A recent study suggests that sex-specific dispersal rates can be quantitatively estimated on the basis of sex- and state-specific (pre- vs. postdispersal) F-statistics. In the present paper, we extend this approach to account for the hierarchical structure of natural populations, and we validate it through individual-based simulations. The model is applied to an empirical data set consisting of 536 individuals (males, females, and predispersal juveniles) of greater white-toothed shrews (Crocidura russula), sampled according to a hierarchical design and typed for seven autosomal microsatellite loci. From this dataset, dispersal is significantly female biased at the local scale (breeding- group level), but not at the larger scale (among local populations). We argue that selective pressures on dispersal are likely to depend on the spatial scale considered, and that short-distance dispersal should mainly respond to kin interactions (inbreeding or kin competition avoidance), which exert differential pressure on males and females.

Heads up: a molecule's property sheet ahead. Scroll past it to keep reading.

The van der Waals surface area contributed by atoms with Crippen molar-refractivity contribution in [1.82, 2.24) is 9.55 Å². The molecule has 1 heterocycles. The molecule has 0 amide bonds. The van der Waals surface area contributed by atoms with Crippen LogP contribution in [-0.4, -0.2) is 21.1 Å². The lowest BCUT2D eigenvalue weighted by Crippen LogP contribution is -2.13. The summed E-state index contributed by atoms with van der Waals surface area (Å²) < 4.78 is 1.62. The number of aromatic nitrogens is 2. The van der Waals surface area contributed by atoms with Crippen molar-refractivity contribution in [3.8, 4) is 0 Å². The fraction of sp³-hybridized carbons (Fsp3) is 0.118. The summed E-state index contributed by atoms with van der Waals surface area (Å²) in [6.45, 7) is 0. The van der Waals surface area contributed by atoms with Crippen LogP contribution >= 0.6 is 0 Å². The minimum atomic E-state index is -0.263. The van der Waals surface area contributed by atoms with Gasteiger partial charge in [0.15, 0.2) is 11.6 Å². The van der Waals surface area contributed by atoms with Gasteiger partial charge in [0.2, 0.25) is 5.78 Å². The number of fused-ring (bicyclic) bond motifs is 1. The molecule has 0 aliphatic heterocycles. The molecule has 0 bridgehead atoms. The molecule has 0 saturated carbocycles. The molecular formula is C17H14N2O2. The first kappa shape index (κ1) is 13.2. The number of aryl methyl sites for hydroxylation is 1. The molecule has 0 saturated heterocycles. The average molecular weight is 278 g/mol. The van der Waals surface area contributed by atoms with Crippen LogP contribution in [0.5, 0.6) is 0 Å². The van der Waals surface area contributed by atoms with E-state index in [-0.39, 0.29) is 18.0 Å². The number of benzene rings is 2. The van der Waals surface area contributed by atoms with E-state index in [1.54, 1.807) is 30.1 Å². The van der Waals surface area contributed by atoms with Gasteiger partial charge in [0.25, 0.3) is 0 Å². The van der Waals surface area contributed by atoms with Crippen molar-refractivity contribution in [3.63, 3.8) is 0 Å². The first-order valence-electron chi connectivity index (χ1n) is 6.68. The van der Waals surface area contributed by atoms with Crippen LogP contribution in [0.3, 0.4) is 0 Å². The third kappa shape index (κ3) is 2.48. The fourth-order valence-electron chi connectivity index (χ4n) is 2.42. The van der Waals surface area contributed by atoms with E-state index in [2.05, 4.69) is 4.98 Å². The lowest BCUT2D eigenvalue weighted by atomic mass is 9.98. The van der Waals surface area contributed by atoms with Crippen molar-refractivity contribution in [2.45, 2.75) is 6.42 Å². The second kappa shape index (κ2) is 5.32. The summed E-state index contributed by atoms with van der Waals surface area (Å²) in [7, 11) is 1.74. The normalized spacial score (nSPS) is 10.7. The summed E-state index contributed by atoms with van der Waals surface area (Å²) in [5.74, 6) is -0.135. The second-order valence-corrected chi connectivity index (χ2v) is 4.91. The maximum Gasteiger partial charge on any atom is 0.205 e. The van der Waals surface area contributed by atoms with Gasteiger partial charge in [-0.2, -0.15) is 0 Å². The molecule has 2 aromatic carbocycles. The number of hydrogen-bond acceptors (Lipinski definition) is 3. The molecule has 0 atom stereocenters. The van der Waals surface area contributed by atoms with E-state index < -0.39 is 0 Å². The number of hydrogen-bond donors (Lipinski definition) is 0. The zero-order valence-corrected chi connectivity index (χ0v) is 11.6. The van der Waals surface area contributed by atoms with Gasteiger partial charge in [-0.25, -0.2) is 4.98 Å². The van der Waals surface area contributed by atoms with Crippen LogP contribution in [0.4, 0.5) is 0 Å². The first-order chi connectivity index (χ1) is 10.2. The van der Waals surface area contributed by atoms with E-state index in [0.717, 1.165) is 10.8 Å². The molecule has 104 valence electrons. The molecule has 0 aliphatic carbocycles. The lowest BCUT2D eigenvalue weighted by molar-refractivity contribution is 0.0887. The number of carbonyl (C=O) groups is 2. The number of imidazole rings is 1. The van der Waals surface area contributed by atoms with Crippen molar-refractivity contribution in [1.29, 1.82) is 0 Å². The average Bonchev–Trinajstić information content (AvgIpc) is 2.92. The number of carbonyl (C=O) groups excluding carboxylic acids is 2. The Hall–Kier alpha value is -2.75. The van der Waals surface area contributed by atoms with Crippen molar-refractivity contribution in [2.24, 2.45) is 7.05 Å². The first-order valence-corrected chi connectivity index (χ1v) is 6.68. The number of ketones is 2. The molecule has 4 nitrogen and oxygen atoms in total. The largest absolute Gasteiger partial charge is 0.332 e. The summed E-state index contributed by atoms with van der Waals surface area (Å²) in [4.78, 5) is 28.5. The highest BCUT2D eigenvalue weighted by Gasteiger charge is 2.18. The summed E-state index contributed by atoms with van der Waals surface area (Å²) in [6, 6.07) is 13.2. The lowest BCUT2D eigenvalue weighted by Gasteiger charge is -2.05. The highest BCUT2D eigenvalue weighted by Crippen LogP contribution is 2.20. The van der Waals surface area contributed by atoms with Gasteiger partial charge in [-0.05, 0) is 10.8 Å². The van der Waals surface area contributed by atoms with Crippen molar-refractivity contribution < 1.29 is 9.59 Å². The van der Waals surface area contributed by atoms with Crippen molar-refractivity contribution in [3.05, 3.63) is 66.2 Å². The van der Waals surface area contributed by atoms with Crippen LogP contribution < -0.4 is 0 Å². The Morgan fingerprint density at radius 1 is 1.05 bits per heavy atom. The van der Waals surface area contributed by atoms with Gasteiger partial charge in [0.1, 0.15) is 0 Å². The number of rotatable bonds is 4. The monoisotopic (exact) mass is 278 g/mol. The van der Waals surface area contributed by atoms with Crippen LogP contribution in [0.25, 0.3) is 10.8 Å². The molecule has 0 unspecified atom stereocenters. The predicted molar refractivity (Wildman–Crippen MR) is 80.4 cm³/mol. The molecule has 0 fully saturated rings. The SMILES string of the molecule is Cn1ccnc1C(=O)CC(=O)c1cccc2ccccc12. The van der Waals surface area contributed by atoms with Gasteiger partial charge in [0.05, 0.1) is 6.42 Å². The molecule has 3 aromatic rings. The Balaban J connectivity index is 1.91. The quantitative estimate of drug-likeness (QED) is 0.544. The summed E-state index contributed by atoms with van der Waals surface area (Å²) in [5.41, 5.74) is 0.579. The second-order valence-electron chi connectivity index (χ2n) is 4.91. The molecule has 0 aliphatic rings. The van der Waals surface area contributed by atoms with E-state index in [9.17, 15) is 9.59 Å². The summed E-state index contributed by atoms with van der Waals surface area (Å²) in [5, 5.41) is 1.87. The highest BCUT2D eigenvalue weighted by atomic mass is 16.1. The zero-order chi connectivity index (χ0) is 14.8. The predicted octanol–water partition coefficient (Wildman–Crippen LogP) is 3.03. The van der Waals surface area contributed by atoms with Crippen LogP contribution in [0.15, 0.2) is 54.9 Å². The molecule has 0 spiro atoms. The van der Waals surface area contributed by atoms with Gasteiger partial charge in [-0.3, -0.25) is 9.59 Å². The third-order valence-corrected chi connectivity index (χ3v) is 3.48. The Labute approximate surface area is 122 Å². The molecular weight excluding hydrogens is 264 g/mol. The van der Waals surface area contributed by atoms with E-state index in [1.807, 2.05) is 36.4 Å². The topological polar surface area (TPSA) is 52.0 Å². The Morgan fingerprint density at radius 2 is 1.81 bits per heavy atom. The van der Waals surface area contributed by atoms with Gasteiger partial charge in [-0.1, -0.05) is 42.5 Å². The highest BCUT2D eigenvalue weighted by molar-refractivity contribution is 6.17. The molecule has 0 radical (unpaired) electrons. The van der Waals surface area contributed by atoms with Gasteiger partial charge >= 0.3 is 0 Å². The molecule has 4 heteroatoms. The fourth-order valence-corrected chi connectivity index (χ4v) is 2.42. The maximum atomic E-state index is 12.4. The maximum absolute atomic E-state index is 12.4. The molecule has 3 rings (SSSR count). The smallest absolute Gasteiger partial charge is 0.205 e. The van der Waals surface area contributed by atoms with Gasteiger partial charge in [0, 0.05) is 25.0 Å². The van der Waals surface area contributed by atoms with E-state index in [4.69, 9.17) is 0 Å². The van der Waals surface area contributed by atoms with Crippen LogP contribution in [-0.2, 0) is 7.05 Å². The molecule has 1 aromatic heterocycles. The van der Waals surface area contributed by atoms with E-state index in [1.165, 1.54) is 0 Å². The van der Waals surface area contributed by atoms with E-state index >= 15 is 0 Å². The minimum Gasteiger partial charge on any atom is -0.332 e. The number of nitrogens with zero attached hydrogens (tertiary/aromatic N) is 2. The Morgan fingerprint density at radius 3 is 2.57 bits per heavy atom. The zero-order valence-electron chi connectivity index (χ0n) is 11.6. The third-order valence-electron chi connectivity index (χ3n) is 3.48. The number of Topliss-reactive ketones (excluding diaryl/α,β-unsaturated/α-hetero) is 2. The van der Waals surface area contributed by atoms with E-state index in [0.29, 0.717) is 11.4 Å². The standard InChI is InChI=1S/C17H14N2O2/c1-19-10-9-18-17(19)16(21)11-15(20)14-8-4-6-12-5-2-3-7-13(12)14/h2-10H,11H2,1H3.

You have requested a machine translation of selected content from our databases. This functionality is provided solely for your convenience and is in no way intended to replace human translation. Neither BioOne nor the owners and publishers of the content make, and they explicitly disclaim, any express or implied representations or warranties of any kind, including, without limitation, representations and warranties as to the functionality of the translation feature or the accuracy or completeness of the translations.
Translations are not retained in our system. Your use of this feature and the translations is subject to all use restrictions contained in the Terms and Conditions of Use of the BioOne website.
Vol. 58 • No. 4